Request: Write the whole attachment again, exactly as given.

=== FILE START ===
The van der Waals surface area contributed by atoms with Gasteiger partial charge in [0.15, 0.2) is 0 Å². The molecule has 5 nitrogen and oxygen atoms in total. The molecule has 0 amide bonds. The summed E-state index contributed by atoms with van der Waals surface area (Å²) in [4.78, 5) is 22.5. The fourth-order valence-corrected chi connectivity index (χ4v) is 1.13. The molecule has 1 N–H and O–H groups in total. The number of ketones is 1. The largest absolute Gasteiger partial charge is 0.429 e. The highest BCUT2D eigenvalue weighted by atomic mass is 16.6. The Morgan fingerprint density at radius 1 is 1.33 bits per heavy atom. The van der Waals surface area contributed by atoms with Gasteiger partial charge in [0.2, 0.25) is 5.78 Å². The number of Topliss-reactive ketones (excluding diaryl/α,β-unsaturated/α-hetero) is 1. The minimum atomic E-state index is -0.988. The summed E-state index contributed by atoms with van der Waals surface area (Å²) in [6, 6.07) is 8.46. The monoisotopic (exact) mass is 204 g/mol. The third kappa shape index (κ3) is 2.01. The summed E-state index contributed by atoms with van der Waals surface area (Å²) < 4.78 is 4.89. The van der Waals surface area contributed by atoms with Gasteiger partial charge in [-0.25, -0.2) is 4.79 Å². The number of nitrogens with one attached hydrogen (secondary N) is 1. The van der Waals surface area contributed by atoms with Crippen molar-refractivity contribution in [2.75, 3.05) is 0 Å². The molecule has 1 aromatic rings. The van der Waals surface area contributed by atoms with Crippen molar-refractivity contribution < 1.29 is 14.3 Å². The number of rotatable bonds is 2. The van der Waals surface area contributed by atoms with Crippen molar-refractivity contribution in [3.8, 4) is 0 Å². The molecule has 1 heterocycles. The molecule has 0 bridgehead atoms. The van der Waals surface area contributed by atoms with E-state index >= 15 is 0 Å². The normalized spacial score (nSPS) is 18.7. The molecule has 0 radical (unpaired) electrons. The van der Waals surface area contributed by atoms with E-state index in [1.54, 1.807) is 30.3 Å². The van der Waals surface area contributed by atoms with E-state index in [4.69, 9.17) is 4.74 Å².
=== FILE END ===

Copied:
The van der Waals surface area contributed by atoms with Gasteiger partial charge in [0.15, 0.2) is 0 Å². The molecule has 5 nitrogen and oxygen atoms in total. The molecule has 0 amide bonds. The summed E-state index contributed by atoms with van der Waals surface area (Å²) in [4.78, 5) is 22.5. The fourth-order valence-corrected chi connectivity index (χ4v) is 1.13. The molecule has 1 N–H and O–H groups in total. The number of ketones is 1. The largest absolute Gasteiger partial charge is 0.429 e. The highest BCUT2D eigenvalue weighted by atomic mass is 16.6. The Morgan fingerprint density at radius 1 is 1.33 bits per heavy atom. The van der Waals surface area contributed by atoms with Gasteiger partial charge in [0.2, 0.25) is 5.78 Å². The number of Topliss-reactive ketones (excluding diaryl/α,β-unsaturated/α-hetero) is 1. The minimum atomic E-state index is -0.988. The summed E-state index contributed by atoms with van der Waals surface area (Å²) in [6, 6.07) is 8.46. The monoisotopic (exact) mass is 204 g/mol. The third kappa shape index (κ3) is 2.01. The summed E-state index contributed by atoms with van der Waals surface area (Å²) < 4.78 is 4.89. The van der Waals surface area contributed by atoms with Gasteiger partial charge in [-0.25, -0.2) is 4.79 Å². The number of nitrogens with one attached hydrogen (secondary N) is 1. The van der Waals surface area contributed by atoms with Crippen molar-refractivity contribution in [2.75, 3.05) is 0 Å². The molecule has 1 aromatic rings. The van der Waals surface area contributed by atoms with Crippen molar-refractivity contribution < 1.29 is 14.3 Å². The number of rotatable bonds is 2. The van der Waals surface area contributed by atoms with Crippen molar-refractivity contribution in [3.8, 4) is 0 Å². The molecule has 1 heterocycles. The molecule has 0 bridgehead atoms. The van der Waals surface area contributed by atoms with E-state index >= 15 is 0 Å². The normalized spacial score (nSPS) is 18.7. The molecule has 0 radical (unpaired) electrons. The van der Waals surface area contributed by atoms with E-state index in [1.54, 1.807) is 30.3 Å². The van der Waals surface area contributed by atoms with E-state index in [4.69, 9.17) is 4.74 Å².